LECTURE ON GREEK ARCHITECTURE Tony Spawforth

November 1993

In order to consider why Greek architecture has its particular form, we can consider the function. What was needed was a roofed building with doors to house the god. But why are the Doric capitals and superstructure in the form they are? Some scholars trace features back to wooden structures, but there may be other reasons.

 

According to archaeology the story begins in Corinth. Temples in the classical format were begun there in the first half of the seventh century. A comparison with buildings elsewhere in the world indicate that projecting eaves supported by pillars is not a notion exclusive to the Greek world (e.g. the Cameroons).

 

The Lefkandi building has columns supporting a roof. The building is c. 150m long and was built c. 1000 ‑ 950 BC. IT is the burial place of a chief. After the burial, the house (presumably his house) was pulled down and a mound built over it. When the Corinthians started to build temples there were also Mycenaean ruins to look at.

  At Tiryns there is a building overlying the Mycenaean megaron, which replicates the core of a temple. So seventh century Corinthians may have looked to Mycenaean remains for the format. But seventh century Greeks had forgotten how to cut stone and build large buildings: the technology may have come from Egypt.

What did the ancients themselves believe about the origins? The Roman writer, Victorinus, formulates the petriEcation of a wooden building. Probably the fluting on columns derives from wood, either from natural grooves or from vertical dressing. So also the triglyphs and guttae. (Aside by PCB: but there is the well known objection that triglyphs appear at the ends of both long and short sides). But is there no input from a designer? Some elements suggest that some of the elements are purely decorative and inspired by art; e.g. seventh century geometric pots commonly have friezes which closely resemble the pattern of triglyphs and metopes.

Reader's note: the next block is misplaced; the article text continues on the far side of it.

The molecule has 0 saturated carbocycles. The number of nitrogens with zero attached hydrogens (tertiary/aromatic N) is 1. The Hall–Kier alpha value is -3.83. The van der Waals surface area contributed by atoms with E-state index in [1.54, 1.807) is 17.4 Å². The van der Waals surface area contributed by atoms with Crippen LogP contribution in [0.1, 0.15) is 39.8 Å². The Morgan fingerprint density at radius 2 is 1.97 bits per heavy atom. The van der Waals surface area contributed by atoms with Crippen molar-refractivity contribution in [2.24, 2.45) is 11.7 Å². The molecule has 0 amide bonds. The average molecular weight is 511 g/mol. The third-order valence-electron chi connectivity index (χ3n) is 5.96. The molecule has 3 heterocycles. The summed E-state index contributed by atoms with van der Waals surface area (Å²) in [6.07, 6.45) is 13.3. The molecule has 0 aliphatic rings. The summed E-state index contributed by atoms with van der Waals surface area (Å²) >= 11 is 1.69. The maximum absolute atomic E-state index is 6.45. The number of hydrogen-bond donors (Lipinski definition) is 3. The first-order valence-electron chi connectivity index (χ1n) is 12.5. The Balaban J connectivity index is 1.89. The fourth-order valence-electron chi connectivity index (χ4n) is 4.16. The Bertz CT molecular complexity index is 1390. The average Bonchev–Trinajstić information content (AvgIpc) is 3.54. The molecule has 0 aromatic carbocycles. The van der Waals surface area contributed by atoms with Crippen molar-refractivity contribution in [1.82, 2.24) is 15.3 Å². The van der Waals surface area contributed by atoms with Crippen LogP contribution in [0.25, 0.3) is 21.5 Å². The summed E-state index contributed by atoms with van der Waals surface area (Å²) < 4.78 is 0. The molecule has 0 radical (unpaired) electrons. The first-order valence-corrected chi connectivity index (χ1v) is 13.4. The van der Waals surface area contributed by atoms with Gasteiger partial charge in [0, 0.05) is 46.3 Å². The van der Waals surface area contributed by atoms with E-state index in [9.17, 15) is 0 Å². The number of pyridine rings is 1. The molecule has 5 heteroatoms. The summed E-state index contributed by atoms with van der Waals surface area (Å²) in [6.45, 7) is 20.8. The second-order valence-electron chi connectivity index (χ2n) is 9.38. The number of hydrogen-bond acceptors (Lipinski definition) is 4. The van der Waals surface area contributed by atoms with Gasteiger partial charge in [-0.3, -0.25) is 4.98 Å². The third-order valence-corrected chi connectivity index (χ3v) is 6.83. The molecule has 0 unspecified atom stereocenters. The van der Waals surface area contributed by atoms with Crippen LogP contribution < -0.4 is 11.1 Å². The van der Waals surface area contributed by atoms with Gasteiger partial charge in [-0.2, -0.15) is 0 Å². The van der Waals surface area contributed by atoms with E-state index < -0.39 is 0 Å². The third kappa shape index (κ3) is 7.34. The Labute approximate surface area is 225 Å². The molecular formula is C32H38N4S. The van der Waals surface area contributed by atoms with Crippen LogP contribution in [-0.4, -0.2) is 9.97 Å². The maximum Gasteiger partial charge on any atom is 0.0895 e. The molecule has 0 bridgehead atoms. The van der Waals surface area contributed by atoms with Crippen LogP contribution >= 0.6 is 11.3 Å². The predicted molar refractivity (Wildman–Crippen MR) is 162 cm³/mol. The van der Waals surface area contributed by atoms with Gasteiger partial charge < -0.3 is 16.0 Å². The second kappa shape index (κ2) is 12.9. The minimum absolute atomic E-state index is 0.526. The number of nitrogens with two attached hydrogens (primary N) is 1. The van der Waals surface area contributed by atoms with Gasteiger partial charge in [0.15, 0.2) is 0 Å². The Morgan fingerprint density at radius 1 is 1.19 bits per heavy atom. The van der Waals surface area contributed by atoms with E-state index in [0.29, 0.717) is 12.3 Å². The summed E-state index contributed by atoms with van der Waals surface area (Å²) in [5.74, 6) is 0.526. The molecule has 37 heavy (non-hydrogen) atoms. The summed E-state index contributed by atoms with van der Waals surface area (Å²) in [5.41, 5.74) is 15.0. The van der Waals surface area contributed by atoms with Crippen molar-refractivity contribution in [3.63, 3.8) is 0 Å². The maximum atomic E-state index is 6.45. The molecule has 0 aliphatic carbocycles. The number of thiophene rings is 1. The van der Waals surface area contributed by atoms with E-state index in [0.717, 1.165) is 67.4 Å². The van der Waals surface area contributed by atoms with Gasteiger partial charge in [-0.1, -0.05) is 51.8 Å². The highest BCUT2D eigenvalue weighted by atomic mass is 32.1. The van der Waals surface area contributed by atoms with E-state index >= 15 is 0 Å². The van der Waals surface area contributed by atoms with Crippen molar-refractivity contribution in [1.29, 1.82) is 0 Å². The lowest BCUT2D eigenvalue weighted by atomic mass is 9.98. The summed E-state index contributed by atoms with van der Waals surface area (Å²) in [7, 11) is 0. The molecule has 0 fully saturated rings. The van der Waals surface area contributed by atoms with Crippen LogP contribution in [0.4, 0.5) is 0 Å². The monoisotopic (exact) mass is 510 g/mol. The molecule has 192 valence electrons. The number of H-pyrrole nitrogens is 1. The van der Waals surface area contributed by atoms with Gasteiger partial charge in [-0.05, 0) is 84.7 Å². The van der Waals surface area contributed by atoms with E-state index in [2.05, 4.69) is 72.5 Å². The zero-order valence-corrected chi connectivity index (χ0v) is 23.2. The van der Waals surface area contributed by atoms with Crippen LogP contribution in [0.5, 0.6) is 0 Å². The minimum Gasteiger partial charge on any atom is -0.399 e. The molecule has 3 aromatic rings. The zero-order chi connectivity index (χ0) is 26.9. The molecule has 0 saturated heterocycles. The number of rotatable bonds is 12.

What happened at a temple? We read in many books that Greek temples were difficult to get into ‑ doors locked, only opened once a year, etc. So also says Pausanias. But he was writing in the second century AD. Contrary evidence suggests that wandering in and out was pretty routine for a worshipper. Evidence comes from Herodas, who wrote The Women Worshippers in the third century BC. Note also the existence of apotropaic monsters on pediments and gutters.

 

So what did happen in temples? The common view is that it all happened in the main cella at the front. This doesn't entirely square with the archaeological evidence NB the opisthodomos: some manuals say that the opisthodomos was a mere architectural ornament. But note the evidence from Selinus (Temple F). The opisthodomos has a screen built to block the intercolumniation. This suggests that some rituals which some people could not see perhaps took place in the colonnade. Many temples have ramps which suggest provisions going onto and off the platform.

 

Sometimes sculpture can suggest uses. The Hephaisteion has a continuous frieze over the back porch as well. This may suggest that people would be in the colonnade and would want something to look at.

  What about the decoration of temples? The general principle that we should note is that the Greeks were completely unconcerned about the material that they were using ‑ paint slapped on marble, bronze with gold and silver leaf over it; even with pottery the Greeks would put gold leaf and paint on it. Temples themselves were painted.

What about the prevalence of temples? Probably a minority of cities had full blown temples. Why? Probably cost for one thing. Where there is evidence for how payment came about there is always a windfall element. Either you won a war, or used tribute money, or had a rich benefactor. Temple building is an economic indicator. Some of the pedimental statues from the temple of Zeus at Olympia are hollowed out at the back, almost certainly to cut down on weight and therefore the cost of transport. Also cost can be cut by reserving high quality stone for important details like the heads and hands. This is a reminder of how lavish the Parthenon was.

 

Sparta had no local tradition of temple building. Sparta had a 40 foot high statue of Apollo, but no temple ‑ just an enclosing low sanctuary wall. The Menelaion wasn't a temple. The only Doric temple so far excavated in Sparta was only 16m long. So it wasn't just a matter of economics: local tradition also played a part in the distribution and prevalence of temples.

  Treasuries and stoas also reflect temple architecture. The style of the Doric temple was also appropriated for the grand tomb. But not in Greece: in the Greek East. The ethos in Greece itself was too egalitarian to favour such personal ostentation. Finally we must consider the royal tombs at Vergina in Macedonia, which again reflect Doric style.  
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